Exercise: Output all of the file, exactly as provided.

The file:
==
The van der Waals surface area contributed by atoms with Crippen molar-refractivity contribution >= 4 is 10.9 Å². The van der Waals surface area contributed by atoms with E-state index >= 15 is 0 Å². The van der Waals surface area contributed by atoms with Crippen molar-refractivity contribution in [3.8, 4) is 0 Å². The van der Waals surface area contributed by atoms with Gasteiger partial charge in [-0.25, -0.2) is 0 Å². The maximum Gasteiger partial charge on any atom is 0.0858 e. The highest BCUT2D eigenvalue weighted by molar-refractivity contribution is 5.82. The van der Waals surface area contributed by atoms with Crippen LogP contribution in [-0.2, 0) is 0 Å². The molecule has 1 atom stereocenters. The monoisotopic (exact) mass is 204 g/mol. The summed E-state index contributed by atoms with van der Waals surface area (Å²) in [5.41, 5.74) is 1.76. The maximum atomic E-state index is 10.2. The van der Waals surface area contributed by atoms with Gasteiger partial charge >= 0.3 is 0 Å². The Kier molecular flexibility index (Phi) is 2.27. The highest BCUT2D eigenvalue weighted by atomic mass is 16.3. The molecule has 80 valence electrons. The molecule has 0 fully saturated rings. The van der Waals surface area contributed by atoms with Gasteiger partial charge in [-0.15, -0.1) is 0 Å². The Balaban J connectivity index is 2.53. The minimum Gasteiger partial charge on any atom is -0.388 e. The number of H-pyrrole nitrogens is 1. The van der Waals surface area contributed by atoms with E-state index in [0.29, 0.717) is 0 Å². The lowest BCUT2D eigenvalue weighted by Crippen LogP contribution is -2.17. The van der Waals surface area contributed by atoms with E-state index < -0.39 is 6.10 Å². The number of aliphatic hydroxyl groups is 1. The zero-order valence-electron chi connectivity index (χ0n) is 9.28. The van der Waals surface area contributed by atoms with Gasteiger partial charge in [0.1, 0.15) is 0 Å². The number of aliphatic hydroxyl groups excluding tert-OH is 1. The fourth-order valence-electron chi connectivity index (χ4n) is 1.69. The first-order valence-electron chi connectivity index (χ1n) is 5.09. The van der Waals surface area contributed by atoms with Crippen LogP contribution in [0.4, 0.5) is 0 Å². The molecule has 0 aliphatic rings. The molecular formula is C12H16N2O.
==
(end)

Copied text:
The van der Waals surface area contributed by atoms with Crippen molar-refractivity contribution >= 4 is 10.9 Å². The van der Waals surface area contributed by atoms with E-state index >= 15 is 0 Å². The van der Waals surface area contributed by atoms with Crippen molar-refractivity contribution in [3.8, 4) is 0 Å². The van der Waals surface area contributed by atoms with Gasteiger partial charge in [-0.25, -0.2) is 0 Å². The maximum Gasteiger partial charge on any atom is 0.0858 e. The highest BCUT2D eigenvalue weighted by molar-refractivity contribution is 5.82. The van der Waals surface area contributed by atoms with Crippen LogP contribution in [-0.2, 0) is 0 Å². The molecule has 1 atom stereocenters. The monoisotopic (exact) mass is 204 g/mol. The summed E-state index contributed by atoms with van der Waals surface area (Å²) in [5.41, 5.74) is 1.76. The maximum atomic E-state index is 10.2. The van der Waals surface area contributed by atoms with Gasteiger partial charge >= 0.3 is 0 Å². The Kier molecular flexibility index (Phi) is 2.27. The highest BCUT2D eigenvalue weighted by atomic mass is 16.3. The molecule has 80 valence electrons. The molecule has 0 fully saturated rings. The van der Waals surface area contributed by atoms with Gasteiger partial charge in [-0.15, -0.1) is 0 Å². The Balaban J connectivity index is 2.53. The minimum Gasteiger partial charge on any atom is -0.388 e. The number of H-pyrrole nitrogens is 1. The van der Waals surface area contributed by atoms with E-state index in [0.29, 0.717) is 0 Å². The lowest BCUT2D eigenvalue weighted by Crippen LogP contribution is -2.17. The van der Waals surface area contributed by atoms with E-state index < -0.39 is 6.10 Å². The number of aliphatic hydroxyl groups is 1. The zero-order valence-electron chi connectivity index (χ0n) is 9.28. The van der Waals surface area contributed by atoms with Gasteiger partial charge in [0.1, 0.15) is 0 Å². The number of aliphatic hydroxyl groups excluding tert-OH is 1. The fourth-order valence-electron chi connectivity index (χ4n) is 1.69. The first-order valence-electron chi connectivity index (χ1n) is 5.09. The van der Waals surface area contributed by atoms with Crippen LogP contribution in [0.4, 0.5) is 0 Å². The molecule has 0 aliphatic rings. The molecular formula is C12H16N2O.